The Null Device
The Guardian's Timothy Garton Ash ponders the question of why America thinks of itself as at war, while Britain doesn't, despite having been attacked by terrorists more recently:
The evocation of war is omnipresent in the US. Turn on Fox News and you find a war veteran recounting his experiences on Hill 805 in Vietnam. At one point he says: "I had the privilege of storming the machine gun". The privilege. Walk into the Stanford University bookstore and you find a special display marked "Salute Our Heroes. 20% Off Select Patriotic Titles". Imagine that in your local Waterstone's.(Australian bookshops, meanwhile, have displays labelled "Salute Our Heroes. 20% Off Select Sports Titles"; but I digress.)
When I wrote in this column a few weeks ago about the conundrum of suicide-bombers, the eminent military historian Michael Howard dropped me a line to remind me that European soldiers had been sent into battle in the first world war with the message that there was no higher honour than to die for your country. Not to live, to fight, to kill for your country - to die for it. Dulce et decorum est pro patria mori. In this respect, conservative Americans are closer to the mental world of pre-1914 Europeans or ancient Romans than they are to that of most contemporary Europeans.
Cambodians are making the most of their country's dilapidated, partly disused railways by building and running their own trains. The "bamboo trains", comprised of little more than bamboo platforms on wheels, have been running up and down the decaying tracks, helping locals get around.
A tiny electric generator engine provides the power, and the passenger accommodation is a bamboo platform that rests on top of two sets of wheels. A dried-grass mat to sit on counts as a luxury. It would be a white-knuckle ride - if there were actually anything to hold on to.
Low fares add to the appeal, but the service is not without its quirks. There is only one track - so if two trains meet, the one with the lightest load has to be taken off the rails so the other can pass.The authorities have been discouraging this unorthodox form of transport, though without frequent proper train services (Cambodia's tracks are often in too poor quality to support heavy trains and/or rolling stock is in short supply), there is little they can do to stop it.
I wonder whether the model could be adapted to other countries; what if happened if someone in a rural community in, say, Britain or Australia, campaigning for the reopening of passenger rail lines, took the law into their own hands and run guerilla very-light-rail services over the rusting tracks. They'd probably get shut down by the police in short order, though it could make an amusing story.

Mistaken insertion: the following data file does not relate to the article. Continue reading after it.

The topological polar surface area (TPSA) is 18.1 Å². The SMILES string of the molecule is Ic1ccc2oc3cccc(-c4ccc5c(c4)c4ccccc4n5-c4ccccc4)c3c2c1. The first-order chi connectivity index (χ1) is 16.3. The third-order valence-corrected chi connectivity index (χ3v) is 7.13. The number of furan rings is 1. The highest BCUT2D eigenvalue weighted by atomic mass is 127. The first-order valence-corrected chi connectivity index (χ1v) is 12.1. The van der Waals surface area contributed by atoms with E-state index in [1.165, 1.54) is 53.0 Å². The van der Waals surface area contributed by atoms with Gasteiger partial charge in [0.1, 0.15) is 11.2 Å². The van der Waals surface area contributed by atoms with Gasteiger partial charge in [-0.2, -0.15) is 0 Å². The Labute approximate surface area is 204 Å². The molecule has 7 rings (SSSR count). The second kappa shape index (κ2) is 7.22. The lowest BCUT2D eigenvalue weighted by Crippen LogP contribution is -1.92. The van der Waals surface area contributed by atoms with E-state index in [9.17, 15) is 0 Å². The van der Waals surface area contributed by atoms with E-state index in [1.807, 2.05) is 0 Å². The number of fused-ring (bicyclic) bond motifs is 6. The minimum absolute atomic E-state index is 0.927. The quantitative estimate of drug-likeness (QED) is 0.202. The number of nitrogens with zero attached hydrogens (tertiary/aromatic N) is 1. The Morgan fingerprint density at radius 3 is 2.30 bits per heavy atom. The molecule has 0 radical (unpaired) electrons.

(via Boing Boing)
You can do a lot of things with a Commodore 64. Some people make music with them. Meanwhile, in the mid-1980s, the Italians adapted this versatile workhorse of a computer to the task of making a cup of coffee:
From what I gather, the Commocoffee 64 was basically a coffee maker without a built-in timer, which could be plugged into the cartridge port of a C64, using the machine to do the timing. Which, of course, is not the most efficient use of a then expensive computer which could only do one thing at once, though that was probably not the point.
(via Boing Boing)
This past Fourth of July, a megachurch pastor in Memphis, Tennessee, has given the Statue of Liberty a faith-based makeover:
As the congregation of the World Overcomers Outreach Ministries Church looked on and its pastor, Apostle Alton R. Williams, presided, a brown shroud much like a burqa was pulled away to reveal a giant statue of the Lady, but with the Ten Commandments under one arm and "Jehovah" inscribed on her crown. And in place of a torch, she held aloft a large gold cross, as if to ward off the pawnshops, the car dealerships and the discount furniture outlets at the busy corner of Kirby Parkway and Winchester that is her home. A single tear graced her cheek.
In "The Meaning of the Statue of Liberation Through Christ: Reconnecting Patriotism With Christianity," he explains that the teardrop on his Lady is God's response to what he calls the nation's ills, including legalized abortion, a lack of prayer in schools and the country's "promotion of expressions of New Age, Wicca, secularism and humanism." In another book, he said Hurricane Katrina was retribution for New Orleans's embrace of sin.On a tangent: I am amused to read that, apparently, atheists in the US are technically a "fringe religion" alongside Satanists, Scientologists and Druids.